Among the many trailblazing things former First Lady Rosalynn Carter did during her lifetime was hire Mary Prince, a woman convicted of murder, to be the family’s nanny.
“All my life, I had wanted to meet a governor or a President. But I was nervous too. I wondered how the Carter family would take to me,” she said.
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After her interview, Rosalynn Carter hired her to look after Amy Carter.
“She was totally innocent,” Rosalynn Carter said.
According to “A Story of Love and Rehabilitation: the Ex-Con in the White House” by Clare Crawford, in 1970, Prince was at a bar with her cousin, Aniemaude, in Lumpkin when her cousin got into an argument with a woman.
“I went outside and heard a shot. Aniemaude and this woman were fighting over Aniemaude’s gun,” Prince said. “I didn’t know anything about guns, but I tried to take it away, and it went off. We didn’t know it had hit anyone.”
Crawford wrote that the other woman claimed that Prince seized the fun and deliberately fired it, killing her boyfriend.
During her trial, Prince was defended by a court-appointed lawyer she first met on the day of the trial.
“I was under the impression I was pleading guilty to involuntary manslaughter, but it turned out to be murder,” Prince said.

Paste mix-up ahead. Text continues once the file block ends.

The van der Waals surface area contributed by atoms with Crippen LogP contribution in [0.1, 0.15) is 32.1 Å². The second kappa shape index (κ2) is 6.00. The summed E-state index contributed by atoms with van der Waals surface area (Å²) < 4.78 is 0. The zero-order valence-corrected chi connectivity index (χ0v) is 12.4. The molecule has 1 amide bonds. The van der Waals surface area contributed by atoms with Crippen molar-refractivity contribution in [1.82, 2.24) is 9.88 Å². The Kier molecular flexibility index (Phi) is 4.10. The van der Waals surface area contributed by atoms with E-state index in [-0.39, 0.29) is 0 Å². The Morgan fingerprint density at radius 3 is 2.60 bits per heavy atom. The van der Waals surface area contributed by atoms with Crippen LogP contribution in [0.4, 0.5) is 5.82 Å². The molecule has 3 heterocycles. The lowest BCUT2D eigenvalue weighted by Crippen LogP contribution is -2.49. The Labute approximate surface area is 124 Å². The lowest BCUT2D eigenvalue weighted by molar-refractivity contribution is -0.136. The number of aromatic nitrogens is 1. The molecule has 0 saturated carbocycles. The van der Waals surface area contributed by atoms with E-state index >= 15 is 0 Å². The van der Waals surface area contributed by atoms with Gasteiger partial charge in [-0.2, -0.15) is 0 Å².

Prince was sentenced to life in prison after her lawyer advised her to plead guilty, Crawford wrote.
In 2005, former President Jimmy Carter wrote that Prince’s lawyer promised her a light sentence if she pleaded guilty. Rosalynn Carter said she believed Prince was convicted because of the color of her skin.
When Jimmy Carter’s term as governor ended in 1975, the family returned to Plains and Prince returned to prison.
“When I left, Amy really screamed,” Prince said. “Later, Mrs. Carter would see me at the Fulton County Jail and the Atlanta Work Release Center, where I went as a cook in 1975.”
Although Prince wasn’t eligible for parole until April 1975, she was allowed to travel unguarded to Washington for Jimmy Carter’s inauguration. Crawford wrote that Prince spent two nights at the White House and attended an inaugural ball in a gown sewn by her fellow inmates.
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“Before I left [Washington], Mrs. Carter said, ‘How would you like to work in this big old place?’” she said.
Rosalynn Carter was so confident in Prince’s innocence that she wrote the parole board and secured her a reprieve so that Amy’s beloved nanny could work for them at the White House. Jimmy Carter was also designated as Prince’s parole officer during his time as president.
Prince then moved into the White House, where she cared for Amy Carter and Rosalynn Carter’s clothes. Crawford added that Prince also helped take care of the Carter grandchildren.
Years later, Prince moved to Plains to live near the Carters. She saw them frequently and, to this day, babysits their grandchildren.
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Amanda Smith is a dedicated U.S. correspondent with a passion for uncovering the stories that shape the nation. With a background in political science, she provides in-depth analysis and insightful commentary on domestic affairs, ensuring readers are well-informed about the latest developments across the United States.